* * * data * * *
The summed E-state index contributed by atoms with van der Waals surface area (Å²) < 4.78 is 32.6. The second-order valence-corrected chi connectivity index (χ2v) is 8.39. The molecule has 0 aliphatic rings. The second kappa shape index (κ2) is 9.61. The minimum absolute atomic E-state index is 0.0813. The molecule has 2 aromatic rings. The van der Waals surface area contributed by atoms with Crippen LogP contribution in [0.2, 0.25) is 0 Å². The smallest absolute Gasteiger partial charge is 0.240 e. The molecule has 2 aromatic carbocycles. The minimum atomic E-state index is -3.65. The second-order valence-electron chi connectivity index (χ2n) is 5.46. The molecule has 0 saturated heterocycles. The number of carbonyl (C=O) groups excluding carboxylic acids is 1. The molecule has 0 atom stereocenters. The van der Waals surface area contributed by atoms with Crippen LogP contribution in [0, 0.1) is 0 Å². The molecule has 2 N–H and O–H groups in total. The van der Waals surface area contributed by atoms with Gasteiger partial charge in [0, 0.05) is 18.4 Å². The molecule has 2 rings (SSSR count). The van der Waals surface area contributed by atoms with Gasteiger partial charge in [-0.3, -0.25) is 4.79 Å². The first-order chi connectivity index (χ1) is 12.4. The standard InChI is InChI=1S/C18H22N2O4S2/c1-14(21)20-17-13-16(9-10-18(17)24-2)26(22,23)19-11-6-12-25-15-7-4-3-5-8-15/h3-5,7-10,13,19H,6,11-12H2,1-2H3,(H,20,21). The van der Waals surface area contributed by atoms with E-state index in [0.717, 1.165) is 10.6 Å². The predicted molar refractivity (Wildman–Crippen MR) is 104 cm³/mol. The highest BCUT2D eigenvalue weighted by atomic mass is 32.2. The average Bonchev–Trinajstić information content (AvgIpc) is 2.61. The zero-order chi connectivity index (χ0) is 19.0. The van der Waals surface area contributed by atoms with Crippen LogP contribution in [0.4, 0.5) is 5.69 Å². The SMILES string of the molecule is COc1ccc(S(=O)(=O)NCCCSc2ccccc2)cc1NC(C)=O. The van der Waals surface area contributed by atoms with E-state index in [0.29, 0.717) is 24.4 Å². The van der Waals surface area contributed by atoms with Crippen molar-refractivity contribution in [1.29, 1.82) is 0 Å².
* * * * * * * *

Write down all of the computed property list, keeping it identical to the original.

The summed E-state index contributed by atoms with van der Waals surface area (Å²) < 4.78 is 32.6. The second-order valence-corrected chi connectivity index (χ2v) is 8.39. The molecule has 0 aliphatic rings. The second kappa shape index (κ2) is 9.61. The minimum absolute atomic E-state index is 0.0813. The molecule has 2 aromatic rings. The van der Waals surface area contributed by atoms with Crippen LogP contribution in [0.2, 0.25) is 0 Å². The smallest absolute Gasteiger partial charge is 0.240 e. The molecule has 2 aromatic carbocycles. The minimum atomic E-state index is -3.65. The second-order valence-electron chi connectivity index (χ2n) is 5.46. The molecule has 0 saturated heterocycles. The number of carbonyl (C=O) groups excluding carboxylic acids is 1. The molecule has 0 atom stereocenters. The van der Waals surface area contributed by atoms with Crippen LogP contribution in [0, 0.1) is 0 Å². The molecule has 2 N–H and O–H groups in total. The van der Waals surface area contributed by atoms with Gasteiger partial charge in [0, 0.05) is 18.4 Å². The molecule has 2 rings (SSSR count). The van der Waals surface area contributed by atoms with Gasteiger partial charge in [-0.3, -0.25) is 4.79 Å². The first-order chi connectivity index (χ1) is 12.4. The standard InChI is InChI=1S/C18H22N2O4S2/c1-14(21)20-17-13-16(9-10-18(17)24-2)26(22,23)19-11-6-12-25-15-7-4-3-5-8-15/h3-5,7-10,13,19H,6,11-12H2,1-2H3,(H,20,21). The van der Waals surface area contributed by atoms with E-state index in [0.717, 1.165) is 10.6 Å². The predicted molar refractivity (Wildman–Crippen MR) is 104 cm³/mol. The highest BCUT2D eigenvalue weighted by atomic mass is 32.2. The average Bonchev–Trinajstić information content (AvgIpc) is 2.61. The zero-order chi connectivity index (χ0) is 19.0. The van der Waals surface area contributed by atoms with Crippen LogP contribution in [0.4, 0.5) is 5.69 Å². The SMILES string of the molecule is COc1ccc(S(=O)(=O)NCCCSc2ccccc2)cc1NC(C)=O. The van der Waals surface area contributed by atoms with E-state index in [0.29, 0.717) is 24.4 Å². The van der Waals surface area contributed by atoms with Crippen molar-refractivity contribution in [1.29, 1.82) is 0 Å².